So, there are two schools of thought here...

    ... as an engineer in the real world you will have a variety of problems in front of you and you'll not always have the perfect tools to use or you'll have to use/learn some other tool that is available. That school says "hey, go buy a Mac and figure it out later" ...

    ... On the other hand, there is something to be said for making school as easy as possible so you can focus on accomplishing assignments, learning the material and leaving enough time to go drinking. Throwing another obstacle in your way may take away from your learning/social experience. That school of though may say buy a PC laptop.

    My recommendation ...

    Consider the availability of PC computer labs at your school and whether your current PC is "good enough**" to bail you out if you need it for some nitch software package. If this is the case, buy a PowerBook and be happy.

    ** What field are you studying and what are the specs of your existing PC? Most engineering students think they need more computing power than they actually do ... I finished my BSEE using a PI, 90 MHz using MatLab and PSpice heavily.
     
  21. jamdr thread starter macrumors 6502a

    jamdr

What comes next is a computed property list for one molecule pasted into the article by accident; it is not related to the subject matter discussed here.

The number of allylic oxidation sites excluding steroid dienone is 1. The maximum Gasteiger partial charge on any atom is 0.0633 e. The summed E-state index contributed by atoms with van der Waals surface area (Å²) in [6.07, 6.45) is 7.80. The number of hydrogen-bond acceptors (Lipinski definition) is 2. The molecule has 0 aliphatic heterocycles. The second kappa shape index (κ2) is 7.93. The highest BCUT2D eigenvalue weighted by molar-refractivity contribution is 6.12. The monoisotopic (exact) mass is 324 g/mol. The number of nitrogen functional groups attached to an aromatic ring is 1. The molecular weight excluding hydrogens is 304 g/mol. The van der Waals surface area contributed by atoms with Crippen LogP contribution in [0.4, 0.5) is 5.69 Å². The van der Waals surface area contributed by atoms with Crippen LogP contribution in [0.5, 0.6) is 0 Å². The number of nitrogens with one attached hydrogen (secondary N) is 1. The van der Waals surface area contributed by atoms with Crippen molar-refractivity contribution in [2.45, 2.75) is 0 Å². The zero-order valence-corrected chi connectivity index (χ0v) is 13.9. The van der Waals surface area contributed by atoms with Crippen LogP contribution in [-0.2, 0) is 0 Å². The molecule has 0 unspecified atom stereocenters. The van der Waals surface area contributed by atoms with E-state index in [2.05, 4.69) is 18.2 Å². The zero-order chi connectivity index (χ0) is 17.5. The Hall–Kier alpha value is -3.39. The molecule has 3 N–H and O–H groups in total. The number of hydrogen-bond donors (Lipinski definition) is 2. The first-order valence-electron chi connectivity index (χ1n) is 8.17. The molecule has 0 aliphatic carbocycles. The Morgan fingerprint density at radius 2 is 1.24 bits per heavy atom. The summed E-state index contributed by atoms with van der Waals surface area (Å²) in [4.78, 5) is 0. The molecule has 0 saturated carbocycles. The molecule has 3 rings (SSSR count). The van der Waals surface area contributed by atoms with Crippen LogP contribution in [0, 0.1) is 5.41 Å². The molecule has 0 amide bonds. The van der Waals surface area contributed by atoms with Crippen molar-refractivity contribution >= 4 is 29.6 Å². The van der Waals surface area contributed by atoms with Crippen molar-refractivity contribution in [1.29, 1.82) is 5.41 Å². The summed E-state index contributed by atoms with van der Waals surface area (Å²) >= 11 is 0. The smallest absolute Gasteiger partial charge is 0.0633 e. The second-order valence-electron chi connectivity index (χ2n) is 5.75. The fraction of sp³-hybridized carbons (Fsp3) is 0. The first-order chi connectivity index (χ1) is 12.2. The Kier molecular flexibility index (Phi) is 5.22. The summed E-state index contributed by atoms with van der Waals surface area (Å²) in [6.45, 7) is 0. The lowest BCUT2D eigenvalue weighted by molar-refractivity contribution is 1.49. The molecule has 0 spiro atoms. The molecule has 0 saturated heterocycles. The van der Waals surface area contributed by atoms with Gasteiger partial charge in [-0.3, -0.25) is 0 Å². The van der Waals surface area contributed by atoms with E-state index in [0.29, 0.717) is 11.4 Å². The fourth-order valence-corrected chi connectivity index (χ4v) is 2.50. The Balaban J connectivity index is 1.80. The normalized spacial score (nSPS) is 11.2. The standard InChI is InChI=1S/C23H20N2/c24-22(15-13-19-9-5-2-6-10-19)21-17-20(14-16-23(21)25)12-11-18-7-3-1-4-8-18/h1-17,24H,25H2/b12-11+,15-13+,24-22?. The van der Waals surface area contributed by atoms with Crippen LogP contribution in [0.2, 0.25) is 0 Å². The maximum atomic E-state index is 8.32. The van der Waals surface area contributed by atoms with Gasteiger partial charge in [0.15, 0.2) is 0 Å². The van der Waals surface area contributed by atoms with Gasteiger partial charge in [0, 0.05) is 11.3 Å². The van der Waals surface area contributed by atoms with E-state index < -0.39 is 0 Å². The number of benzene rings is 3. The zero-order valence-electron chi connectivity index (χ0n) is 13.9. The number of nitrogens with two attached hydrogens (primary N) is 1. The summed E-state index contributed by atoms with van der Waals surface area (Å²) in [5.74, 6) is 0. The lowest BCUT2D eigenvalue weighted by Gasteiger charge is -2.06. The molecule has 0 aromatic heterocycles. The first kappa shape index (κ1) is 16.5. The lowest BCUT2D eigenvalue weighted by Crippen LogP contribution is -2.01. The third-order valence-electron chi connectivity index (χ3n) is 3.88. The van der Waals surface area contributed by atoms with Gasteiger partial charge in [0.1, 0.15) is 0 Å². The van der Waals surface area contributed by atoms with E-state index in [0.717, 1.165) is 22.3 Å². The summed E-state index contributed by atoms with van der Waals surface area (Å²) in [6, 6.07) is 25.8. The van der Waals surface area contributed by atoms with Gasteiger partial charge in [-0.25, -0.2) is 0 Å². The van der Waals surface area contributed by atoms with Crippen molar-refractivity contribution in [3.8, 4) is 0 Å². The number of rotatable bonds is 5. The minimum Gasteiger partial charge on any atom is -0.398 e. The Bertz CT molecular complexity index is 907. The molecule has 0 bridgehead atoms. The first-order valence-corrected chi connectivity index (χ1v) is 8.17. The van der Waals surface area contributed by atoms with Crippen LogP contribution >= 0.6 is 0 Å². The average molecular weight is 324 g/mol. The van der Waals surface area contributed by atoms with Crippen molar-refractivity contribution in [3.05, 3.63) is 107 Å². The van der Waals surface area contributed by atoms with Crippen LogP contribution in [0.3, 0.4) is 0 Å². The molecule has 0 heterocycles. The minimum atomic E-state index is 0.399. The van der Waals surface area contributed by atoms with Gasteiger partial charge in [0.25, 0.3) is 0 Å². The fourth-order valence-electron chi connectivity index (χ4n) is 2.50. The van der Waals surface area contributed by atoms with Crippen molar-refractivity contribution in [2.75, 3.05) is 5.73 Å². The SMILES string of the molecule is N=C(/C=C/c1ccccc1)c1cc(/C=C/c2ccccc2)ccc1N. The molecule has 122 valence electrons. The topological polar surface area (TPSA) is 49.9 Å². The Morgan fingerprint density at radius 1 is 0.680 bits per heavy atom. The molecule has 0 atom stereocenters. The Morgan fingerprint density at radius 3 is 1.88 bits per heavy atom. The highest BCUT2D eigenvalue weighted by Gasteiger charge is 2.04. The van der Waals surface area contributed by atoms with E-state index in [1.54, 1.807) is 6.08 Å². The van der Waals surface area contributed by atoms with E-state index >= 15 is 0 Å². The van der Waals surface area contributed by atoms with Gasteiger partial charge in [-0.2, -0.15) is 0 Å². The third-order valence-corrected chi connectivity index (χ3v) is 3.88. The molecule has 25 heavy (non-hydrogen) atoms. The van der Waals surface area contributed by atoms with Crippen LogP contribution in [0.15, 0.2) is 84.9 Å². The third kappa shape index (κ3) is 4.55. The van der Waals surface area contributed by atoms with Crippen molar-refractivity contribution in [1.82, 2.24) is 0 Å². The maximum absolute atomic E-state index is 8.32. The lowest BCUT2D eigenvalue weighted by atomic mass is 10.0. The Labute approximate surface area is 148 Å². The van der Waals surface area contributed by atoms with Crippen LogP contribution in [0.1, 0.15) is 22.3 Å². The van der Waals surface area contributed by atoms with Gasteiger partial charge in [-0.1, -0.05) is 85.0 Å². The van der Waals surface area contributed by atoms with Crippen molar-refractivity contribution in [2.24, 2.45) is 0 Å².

Joined:
    Jul 20, 2003
    Location:
    Bay Area
    #21
    Thanks for all of the replies. I'm an electrical engineer and don't really have a lot of money, so the best PowerBook I could afford would probably be the 12" model. It's good to hear that many of you are getting through engineering school with Macs, but I still have some concerns. As far as using the school labs is concerned, that's definitely possible--but I figure that if I have to run over to the engineering buildings whenever I need to do an assignment, I might as well save myself a lot of money and not get a computer at all. Because really, the only things I'd be using it for would be email and AIM, and I would do all my real work on the school's comps.

    My school supplies its students with copies of needed software for very little money (Mathcad, for example, would only cost me $15). If I do get a 12" PowerBook and maybe an additional 512MB of RAM, would I really be able to run Mathcad in VPC at a usable speed?

    Edit: The previous post was very helpful. I no longer have any computer because I had to give it to a family member, and yes, I would like to be able to focus on schoolwork without worrying about whether I'll be able to run some software program. And unfortunately, Mathcad is a very big part of the cirriculum here, so it wouldn't really be possible to use anything else. I guess I'll start looking into some PCs, although I haven't completely ruled out a Mac yet, especially if someone can give me any indication of how fast VPC could run a large program like Mathcad.